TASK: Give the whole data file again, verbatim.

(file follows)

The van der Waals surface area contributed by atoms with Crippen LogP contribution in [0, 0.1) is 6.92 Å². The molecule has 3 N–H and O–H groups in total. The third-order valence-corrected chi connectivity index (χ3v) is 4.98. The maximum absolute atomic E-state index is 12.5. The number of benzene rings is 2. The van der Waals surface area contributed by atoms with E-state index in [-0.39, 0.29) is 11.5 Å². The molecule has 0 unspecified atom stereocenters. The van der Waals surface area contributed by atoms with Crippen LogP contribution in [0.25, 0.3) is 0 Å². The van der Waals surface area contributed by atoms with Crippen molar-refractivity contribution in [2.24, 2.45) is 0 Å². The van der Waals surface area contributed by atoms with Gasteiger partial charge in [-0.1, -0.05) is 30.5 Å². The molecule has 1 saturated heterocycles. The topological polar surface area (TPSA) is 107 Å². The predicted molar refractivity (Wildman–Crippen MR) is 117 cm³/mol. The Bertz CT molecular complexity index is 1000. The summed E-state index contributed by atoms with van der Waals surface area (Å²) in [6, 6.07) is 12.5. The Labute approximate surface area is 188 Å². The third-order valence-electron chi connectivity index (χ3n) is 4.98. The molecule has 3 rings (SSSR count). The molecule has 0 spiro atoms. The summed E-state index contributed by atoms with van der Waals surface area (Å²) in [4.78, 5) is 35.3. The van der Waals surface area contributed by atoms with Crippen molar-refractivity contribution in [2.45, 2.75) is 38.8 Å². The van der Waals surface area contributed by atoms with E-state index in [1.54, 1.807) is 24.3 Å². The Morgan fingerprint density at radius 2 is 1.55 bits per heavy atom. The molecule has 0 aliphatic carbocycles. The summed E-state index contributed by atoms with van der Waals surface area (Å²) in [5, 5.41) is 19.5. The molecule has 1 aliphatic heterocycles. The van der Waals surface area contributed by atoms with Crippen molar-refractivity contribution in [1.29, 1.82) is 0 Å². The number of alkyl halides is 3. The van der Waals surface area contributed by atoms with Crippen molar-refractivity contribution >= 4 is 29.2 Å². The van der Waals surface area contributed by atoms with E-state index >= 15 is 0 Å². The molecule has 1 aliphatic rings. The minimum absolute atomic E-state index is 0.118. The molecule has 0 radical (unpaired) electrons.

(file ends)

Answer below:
The van der Waals surface area contributed by atoms with Crippen LogP contribution in [0, 0.1) is 6.92 Å². The molecule has 3 N–H and O–H groups in total. The third-order valence-corrected chi connectivity index (χ3v) is 4.98. The maximum absolute atomic E-state index is 12.5. The number of benzene rings is 2. The van der Waals surface area contributed by atoms with E-state index in [-0.39, 0.29) is 11.5 Å². The molecule has 0 unspecified atom stereocenters. The van der Waals surface area contributed by atoms with Crippen LogP contribution in [0.25, 0.3) is 0 Å². The van der Waals surface area contributed by atoms with Crippen molar-refractivity contribution in [2.24, 2.45) is 0 Å². The van der Waals surface area contributed by atoms with Gasteiger partial charge in [-0.1, -0.05) is 30.5 Å². The molecule has 1 saturated heterocycles. The topological polar surface area (TPSA) is 107 Å². The predicted molar refractivity (Wildman–Crippen MR) is 117 cm³/mol. The Bertz CT molecular complexity index is 1000. The summed E-state index contributed by atoms with van der Waals surface area (Å²) in [6, 6.07) is 12.5. The Labute approximate surface area is 188 Å². The third-order valence-electron chi connectivity index (χ3n) is 4.98. The molecule has 3 rings (SSSR count). The molecule has 0 spiro atoms. The summed E-state index contributed by atoms with van der Waals surface area (Å²) in [4.78, 5) is 35.3. The van der Waals surface area contributed by atoms with Crippen molar-refractivity contribution in [2.45, 2.75) is 38.8 Å². The van der Waals surface area contributed by atoms with E-state index in [1.54, 1.807) is 24.3 Å². The Morgan fingerprint density at radius 2 is 1.55 bits per heavy atom. The molecule has 0 aliphatic carbocycles. The summed E-state index contributed by atoms with van der Waals surface area (Å²) in [5, 5.41) is 19.5. The molecule has 1 aliphatic heterocycles. The van der Waals surface area contributed by atoms with Crippen molar-refractivity contribution in [1.29, 1.82) is 0 Å². The number of alkyl halides is 3. The van der Waals surface area contributed by atoms with Crippen molar-refractivity contribution >= 4 is 29.2 Å². The van der Waals surface area contributed by atoms with E-state index >= 15 is 0 Å². The molecule has 1 aliphatic rings. The minimum absolute atomic E-state index is 0.118. The molecule has 0 radical (unpaired) electrons.